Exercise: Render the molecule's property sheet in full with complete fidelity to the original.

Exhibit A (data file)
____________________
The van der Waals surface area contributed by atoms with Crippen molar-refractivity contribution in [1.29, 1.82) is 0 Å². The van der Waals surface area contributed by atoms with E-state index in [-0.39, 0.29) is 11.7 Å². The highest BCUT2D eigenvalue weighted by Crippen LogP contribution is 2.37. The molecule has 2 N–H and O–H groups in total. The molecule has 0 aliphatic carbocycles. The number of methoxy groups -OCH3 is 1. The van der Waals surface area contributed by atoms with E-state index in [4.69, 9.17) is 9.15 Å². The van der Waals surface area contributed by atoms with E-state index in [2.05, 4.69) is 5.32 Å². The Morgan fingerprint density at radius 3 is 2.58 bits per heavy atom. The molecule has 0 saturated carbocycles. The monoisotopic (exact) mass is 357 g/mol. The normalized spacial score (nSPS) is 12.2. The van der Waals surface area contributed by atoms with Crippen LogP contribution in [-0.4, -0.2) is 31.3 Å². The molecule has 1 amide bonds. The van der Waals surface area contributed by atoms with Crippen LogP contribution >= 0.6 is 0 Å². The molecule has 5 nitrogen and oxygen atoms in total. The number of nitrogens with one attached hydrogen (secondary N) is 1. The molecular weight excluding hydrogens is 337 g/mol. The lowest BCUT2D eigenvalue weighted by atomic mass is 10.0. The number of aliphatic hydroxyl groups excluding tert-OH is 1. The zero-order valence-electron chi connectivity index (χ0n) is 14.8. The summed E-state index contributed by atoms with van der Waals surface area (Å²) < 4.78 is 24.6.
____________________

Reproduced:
The van der Waals surface area contributed by atoms with Crippen molar-refractivity contribution in [1.29, 1.82) is 0 Å². The van der Waals surface area contributed by atoms with E-state index in [-0.39, 0.29) is 11.7 Å². The highest BCUT2D eigenvalue weighted by Crippen LogP contribution is 2.37. The molecule has 2 N–H and O–H groups in total. The molecule has 0 aliphatic carbocycles. The number of methoxy groups -OCH3 is 1. The van der Waals surface area contributed by atoms with E-state index in [4.69, 9.17) is 9.15 Å². The van der Waals surface area contributed by atoms with E-state index in [2.05, 4.69) is 5.32 Å². The Morgan fingerprint density at radius 3 is 2.58 bits per heavy atom. The molecule has 0 saturated carbocycles. The monoisotopic (exact) mass is 357 g/mol. The normalized spacial score (nSPS) is 12.2. The van der Waals surface area contributed by atoms with Crippen LogP contribution in [-0.4, -0.2) is 31.3 Å². The molecule has 1 amide bonds. The van der Waals surface area contributed by atoms with Crippen LogP contribution >= 0.6 is 0 Å². The molecule has 5 nitrogen and oxygen atoms in total. The number of nitrogens with one attached hydrogen (secondary N) is 1. The molecular weight excluding hydrogens is 337 g/mol. The lowest BCUT2D eigenvalue weighted by atomic mass is 10.0. The number of aliphatic hydroxyl groups excluding tert-OH is 1. The zero-order valence-electron chi connectivity index (χ0n) is 14.8. The summed E-state index contributed by atoms with van der Waals surface area (Å²) < 4.78 is 24.6.